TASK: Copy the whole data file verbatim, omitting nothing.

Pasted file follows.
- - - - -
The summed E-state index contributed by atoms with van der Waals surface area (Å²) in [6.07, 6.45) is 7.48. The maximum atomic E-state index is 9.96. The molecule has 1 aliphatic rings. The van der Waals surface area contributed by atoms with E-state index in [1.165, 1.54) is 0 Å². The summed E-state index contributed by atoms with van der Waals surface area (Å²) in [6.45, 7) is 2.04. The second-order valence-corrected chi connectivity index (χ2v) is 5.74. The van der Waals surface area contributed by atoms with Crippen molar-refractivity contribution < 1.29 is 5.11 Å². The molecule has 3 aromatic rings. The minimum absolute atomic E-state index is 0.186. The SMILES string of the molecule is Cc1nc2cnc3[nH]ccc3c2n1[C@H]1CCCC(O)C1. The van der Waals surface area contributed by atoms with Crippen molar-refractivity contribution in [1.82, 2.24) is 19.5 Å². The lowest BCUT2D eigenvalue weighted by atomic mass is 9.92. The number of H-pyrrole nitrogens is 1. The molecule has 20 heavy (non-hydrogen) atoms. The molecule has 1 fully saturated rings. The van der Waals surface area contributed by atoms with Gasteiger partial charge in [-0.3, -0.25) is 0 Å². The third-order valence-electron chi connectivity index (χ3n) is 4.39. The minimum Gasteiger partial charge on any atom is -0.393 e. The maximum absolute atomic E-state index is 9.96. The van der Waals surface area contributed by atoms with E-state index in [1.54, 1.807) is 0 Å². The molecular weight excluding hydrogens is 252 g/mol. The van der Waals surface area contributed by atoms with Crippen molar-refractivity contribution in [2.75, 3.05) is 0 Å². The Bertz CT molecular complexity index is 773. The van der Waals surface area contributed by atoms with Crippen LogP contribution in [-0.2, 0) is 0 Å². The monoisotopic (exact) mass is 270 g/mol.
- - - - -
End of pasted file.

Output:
The summed E-state index contributed by atoms with van der Waals surface area (Å²) in [6.07, 6.45) is 7.48. The maximum atomic E-state index is 9.96. The molecule has 1 aliphatic rings. The van der Waals surface area contributed by atoms with E-state index in [1.165, 1.54) is 0 Å². The summed E-state index contributed by atoms with van der Waals surface area (Å²) in [6.45, 7) is 2.04. The second-order valence-corrected chi connectivity index (χ2v) is 5.74. The van der Waals surface area contributed by atoms with Crippen molar-refractivity contribution < 1.29 is 5.11 Å². The molecule has 3 aromatic rings. The minimum absolute atomic E-state index is 0.186. The SMILES string of the molecule is Cc1nc2cnc3[nH]ccc3c2n1[C@H]1CCCC(O)C1. The van der Waals surface area contributed by atoms with Crippen molar-refractivity contribution in [1.82, 2.24) is 19.5 Å². The lowest BCUT2D eigenvalue weighted by atomic mass is 9.92. The number of H-pyrrole nitrogens is 1. The molecule has 20 heavy (non-hydrogen) atoms. The molecule has 1 fully saturated rings. The van der Waals surface area contributed by atoms with Gasteiger partial charge in [-0.3, -0.25) is 0 Å². The third-order valence-electron chi connectivity index (χ3n) is 4.39. The minimum Gasteiger partial charge on any atom is -0.393 e. The maximum absolute atomic E-state index is 9.96. The van der Waals surface area contributed by atoms with E-state index in [1.54, 1.807) is 0 Å². The molecular weight excluding hydrogens is 252 g/mol. The van der Waals surface area contributed by atoms with Crippen molar-refractivity contribution in [2.75, 3.05) is 0 Å². The Bertz CT molecular complexity index is 773. The van der Waals surface area contributed by atoms with Crippen LogP contribution in [-0.2, 0) is 0 Å². The monoisotopic (exact) mass is 270 g/mol.